SEATTLE SOUNDINGS | Teachers test the district with required MAP

When new Seattle Public Schools (SPS) Superintendent Jose Banda was introduced last spring, a new era beckoned: no more of the cronyism that marked his predecessor’s regime; or the financial obtuseness that marred her predecessor; nor the willful obtuseness and contempt toward the concerns of parents, teachers, staff and students that has been a fixture of SPS leadership for much of the last two decades. With Banda things would be different.

Now Banda and his team are facing their first real crisis, and it’s like the old guard never left the building. (That would be the “Glass Palace,” the showy SODO administrative building erected a few years ago while many of the city’s aging schools went begging for repairs.)

On Jan. 10, a couple dozen Garfield High School teachers stood behind a podium and announced that the school’s teachers had voted unanimously not to give the district’s required Measures of Academic Progress (MAP) test to their students. The school’s dean of testing backed them up. So did the student government. So did many of the school’s staff.

While the district was slow to respond, the district’s other schools have not been. Within two weeks, teachers at Orca K-8, the Center School and Chief Sealth International High School, as well as the Seattle Substitutes Association, had joined the boycott. Letters of support have come in from a number of other district schools, including Salmon Bay, Thornton Creek, Schmitz Park and Sanislo elementary schools, and Ballard, Roosevelt, Franklin and West Seattle high schools. 

The action — believed to be the first of its kind in the country by an entire school’s faculty — has drawn national attention and support from educators and anti-testing activists.


Going off the MAP

Garfield’s teachers and the newly formed “Scrap the MAP” group, drawn from all the participation schools, have taken pains to emphasize that they’re not against testing in general. They fully support, for example, the new statewide tests that replaced the widely loathed WASLs. Their issue is specifically the MAP, which SPS gives three times a year in addition to the state tests, ostensibly to track student progress during the academic year.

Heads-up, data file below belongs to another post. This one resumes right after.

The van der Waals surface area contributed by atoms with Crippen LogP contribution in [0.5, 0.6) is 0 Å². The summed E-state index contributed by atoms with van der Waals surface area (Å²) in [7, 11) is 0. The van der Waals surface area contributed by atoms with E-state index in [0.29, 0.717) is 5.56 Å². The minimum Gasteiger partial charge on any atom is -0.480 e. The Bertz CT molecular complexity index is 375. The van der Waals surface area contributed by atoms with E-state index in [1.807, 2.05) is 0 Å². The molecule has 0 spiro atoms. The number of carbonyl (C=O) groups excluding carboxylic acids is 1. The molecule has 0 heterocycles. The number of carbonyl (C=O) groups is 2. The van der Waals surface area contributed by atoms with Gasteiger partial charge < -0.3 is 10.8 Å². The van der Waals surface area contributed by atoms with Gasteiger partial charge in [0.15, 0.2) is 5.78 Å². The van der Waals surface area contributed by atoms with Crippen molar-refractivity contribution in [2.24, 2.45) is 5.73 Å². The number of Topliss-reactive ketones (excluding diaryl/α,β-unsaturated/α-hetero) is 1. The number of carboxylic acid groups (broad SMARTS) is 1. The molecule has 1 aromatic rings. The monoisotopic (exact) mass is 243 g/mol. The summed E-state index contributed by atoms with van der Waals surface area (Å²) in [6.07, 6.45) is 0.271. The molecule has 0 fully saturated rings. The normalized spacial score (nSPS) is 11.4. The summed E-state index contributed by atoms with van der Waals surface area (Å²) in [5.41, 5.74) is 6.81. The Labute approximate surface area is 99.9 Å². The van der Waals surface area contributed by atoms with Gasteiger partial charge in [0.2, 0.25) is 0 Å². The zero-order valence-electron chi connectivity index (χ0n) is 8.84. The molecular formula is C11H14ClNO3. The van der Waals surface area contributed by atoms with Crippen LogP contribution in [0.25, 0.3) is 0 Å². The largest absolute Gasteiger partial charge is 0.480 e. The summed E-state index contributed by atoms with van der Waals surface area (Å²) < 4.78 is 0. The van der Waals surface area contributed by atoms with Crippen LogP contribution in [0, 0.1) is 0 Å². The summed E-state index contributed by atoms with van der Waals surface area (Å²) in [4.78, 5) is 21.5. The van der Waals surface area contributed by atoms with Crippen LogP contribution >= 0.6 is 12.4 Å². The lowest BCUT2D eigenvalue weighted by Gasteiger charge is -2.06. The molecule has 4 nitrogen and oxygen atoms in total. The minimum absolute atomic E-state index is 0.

The MAP test was instituted four years ago by former Superintendent Maria Goodloe-Johnson; one of the scandals that undid her regime was the disclosure that she also sat on the board of the company, the Northwest Education Association (NWEA), that sells the tests to the district.

But the dubious origins of the MAP contract are the least of the test’s problems. These include:

•Test questions are not at all tied to the district- or state-mandated curricula and, at times, wildly grade-inappropriate — and affect students negatively (“I must be stupid”) when they’re confronted with test questions they can’t reasonably be expected to know in their grade;

•Because of this, teachers don’t use the results, and students, knowing that it counts nothing for their grades, don’t take the test seriously — yet, the results are used in SPS’s evaluations of teacher performance;

•Test results are allegedly strongly skewed against minority, immigrant, ESL, poor and disabled students;

•The tests take away substantially from classroom time and tie up access to schools’ library computers for weeks on end, three times a year, leaving students unable to use them for actual classroom work (librarians have also supported the boycott); and

•The NWEA’s own materials caution that expected student gains over the course of a year are within the MAP’s margin of error, and explicitly recommends not tying teacher evaluations to the results.

In short, the test is a complete waste of time and money, and counter-productive besides.


History repeating itself

These are not new concerns; they’ve been raised by teachers and parents repeatedly over the test’s history here, at the school board’s 2010 renewal of the MAP contract (still under Goodloe-Johnson) and privately since. So the district’s responses to the boycott have ranged from underwhelming to idiotic. Underwhelming: the district “needs time to work out a solution” to issues that have been raised since the test’s inception four years ago. 

Idiotic: it also had letters sent out to remind teachers that they can be suspended for refusing to give the test.

(Go ahead, suspend a school’s entire faculty, which the district’s substitute teachers are backing, and just try to hold classes. Explain to parents and the public how a boycott that’s protesting a test because it takes away from classroom time is going to be solved by shutting down classes for all of a school’s students. That’ll fix things.)

For years, on countless issues, the downtown leadership of Seattle Public Schools and far too many of its board members have been arrogant, complacent and oblivious to actual classroom needs. Now, a growing group of teachers, possibly at risk to their careers, is taking an unprecedented stand because they want Seattle schools to work better. 

The fact that they even feel they need to take such a step to make their point heard says volumes about just how little has changed so far at the Glass Palace.

GEOV PARRISH is cofounder of Eat the State! He also reviews news of the week on “Mind Over Matters” on KEXP 90.3 FM. To comment on this column, write to

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